David Bressan at History of Geology posted about a really cool example of plant/rock interaction -- Tiny Plants Creating Big Rocks -- and from an interesting historical perspective.

I found an intriguing post about Bornmuellera baldaccii, a nickel hyperaccumulator.  Might bornmuellera be used to clean up toxic sites, or even serve as a source of nickel?

expression is the need of my soul (archy)
My final recommendation is about blogging in general -- Ask TON:  Why blog? at The Open Notebook.  I often ask myself this very question ...  “Why blog?  It takes a lot of time and energy that you might otherwise spend on higher paid work.  What do you get out of blogging?”  Some excellent bloggers responded with morale-building encouragement, for example from Jennifer of The Artful Amoeba:
“Blogging is an especially good format if you have a distinctive voice or like to use humor.  ... I am bursting with enthusiasm for my subjects, and on my blog, I can convey that in my own voice.”
I especially liked Steve Silberman's reason #7:
“I blog because Jack Kerouac and Allen Ginsberg were my literary heroes when I was young, and they launched a world-wide progressive cultural movement called the Beat Generation by printing their inspired poems and stories in “little magazines.” We can only imagine what they would have done with a low-cost global multimedia platform that enables the audience to find YOU.”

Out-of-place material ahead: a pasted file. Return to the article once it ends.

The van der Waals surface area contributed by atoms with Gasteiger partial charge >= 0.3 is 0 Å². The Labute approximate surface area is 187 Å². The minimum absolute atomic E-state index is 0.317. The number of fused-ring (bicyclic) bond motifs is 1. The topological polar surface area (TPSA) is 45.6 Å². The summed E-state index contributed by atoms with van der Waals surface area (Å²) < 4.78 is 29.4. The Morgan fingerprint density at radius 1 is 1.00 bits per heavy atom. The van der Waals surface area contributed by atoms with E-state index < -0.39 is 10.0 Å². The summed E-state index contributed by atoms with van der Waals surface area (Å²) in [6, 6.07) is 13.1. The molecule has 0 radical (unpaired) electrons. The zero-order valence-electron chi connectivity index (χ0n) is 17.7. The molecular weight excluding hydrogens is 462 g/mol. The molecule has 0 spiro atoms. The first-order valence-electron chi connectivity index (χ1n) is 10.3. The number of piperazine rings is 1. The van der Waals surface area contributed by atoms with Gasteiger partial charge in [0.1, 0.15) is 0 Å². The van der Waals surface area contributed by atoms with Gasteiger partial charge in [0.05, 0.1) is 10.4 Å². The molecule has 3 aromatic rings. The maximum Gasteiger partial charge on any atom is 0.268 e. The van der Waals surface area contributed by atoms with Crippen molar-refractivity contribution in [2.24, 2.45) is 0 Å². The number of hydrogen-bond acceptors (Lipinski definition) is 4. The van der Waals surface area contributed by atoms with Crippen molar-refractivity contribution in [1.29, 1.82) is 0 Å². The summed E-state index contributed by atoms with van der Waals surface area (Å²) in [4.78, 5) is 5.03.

PS  Today is April 1 ... Happy Birthday to Sparky, my intrepid nature-geek companion.


  1. Great post. Thanks for including some from my blog :)

  2. Thanks for adding me in! The flowers here have been gorgeous in the places where we can find them. I'm hoping the storms this week will kickstart the wildflower season. I'll be checking the Red Hills soon, a unique endemic wildflower area in the Sierra foothills near Sonora.

    1. cool ... looking forward to a post about it.

  3. Thanks for including my article. That gave me a reason to come by and read all those other links. ;) I'd never heard of hyperaccumulators before. Looks like something we're going to need a lot of in the coming years, as we dump more stuff where we shouldn't.

    And Happy Birthday, Sparky. Try to keep your humans out of trouble, bro.

    1. thanks mucho cujo359 ... yeah its a real challenge but i trying. spark

  4. Replies
    1. thanks, SF ... and thanks again for joining the phytocarnival :)

  5. Your link to the Bees like caffeine too post doesn't work for me. Not sure what blog it's at, either.

    1. fixed! ... thanks for letting me know, not sure what happened.

  6. awesome anthology, thank you, and happy belated birthday Sparky!